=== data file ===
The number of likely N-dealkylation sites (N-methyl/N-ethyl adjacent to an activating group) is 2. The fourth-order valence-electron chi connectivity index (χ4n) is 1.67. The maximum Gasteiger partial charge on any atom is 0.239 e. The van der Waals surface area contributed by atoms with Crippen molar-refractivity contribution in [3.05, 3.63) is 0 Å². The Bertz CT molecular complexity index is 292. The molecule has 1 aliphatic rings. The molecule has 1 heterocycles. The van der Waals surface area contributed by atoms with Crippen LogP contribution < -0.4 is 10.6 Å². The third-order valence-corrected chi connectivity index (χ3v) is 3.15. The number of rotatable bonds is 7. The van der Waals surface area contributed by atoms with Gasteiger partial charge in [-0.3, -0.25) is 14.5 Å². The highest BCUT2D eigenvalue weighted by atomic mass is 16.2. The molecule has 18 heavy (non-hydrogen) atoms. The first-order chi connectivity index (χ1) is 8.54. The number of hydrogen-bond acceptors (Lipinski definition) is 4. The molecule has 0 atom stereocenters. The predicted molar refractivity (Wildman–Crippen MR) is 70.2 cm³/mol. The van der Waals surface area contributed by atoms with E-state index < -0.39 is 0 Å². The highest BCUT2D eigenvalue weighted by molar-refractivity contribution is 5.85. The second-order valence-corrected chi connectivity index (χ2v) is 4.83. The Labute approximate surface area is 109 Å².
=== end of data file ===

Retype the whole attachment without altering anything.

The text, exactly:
The number of likely N-dealkylation sites (N-methyl/N-ethyl adjacent to an activating group) is 2. The fourth-order valence-electron chi connectivity index (χ4n) is 1.67. The maximum Gasteiger partial charge on any atom is 0.239 e. The van der Waals surface area contributed by atoms with Crippen molar-refractivity contribution in [3.05, 3.63) is 0 Å². The Bertz CT molecular complexity index is 292. The molecule has 1 aliphatic rings. The molecule has 1 heterocycles. The van der Waals surface area contributed by atoms with Crippen LogP contribution < -0.4 is 10.6 Å². The third-order valence-corrected chi connectivity index (χ3v) is 3.15. The number of rotatable bonds is 7. The van der Waals surface area contributed by atoms with Gasteiger partial charge in [-0.3, -0.25) is 14.5 Å². The highest BCUT2D eigenvalue weighted by atomic mass is 16.2. The molecule has 18 heavy (non-hydrogen) atoms. The first-order chi connectivity index (χ1) is 8.54. The number of hydrogen-bond acceptors (Lipinski definition) is 4. The molecule has 0 atom stereocenters. The predicted molar refractivity (Wildman–Crippen MR) is 70.2 cm³/mol. The van der Waals surface area contributed by atoms with E-state index < -0.39 is 0 Å². The highest BCUT2D eigenvalue weighted by molar-refractivity contribution is 5.85. The second-order valence-corrected chi connectivity index (χ2v) is 4.83. The Labute approximate surface area is 109 Å².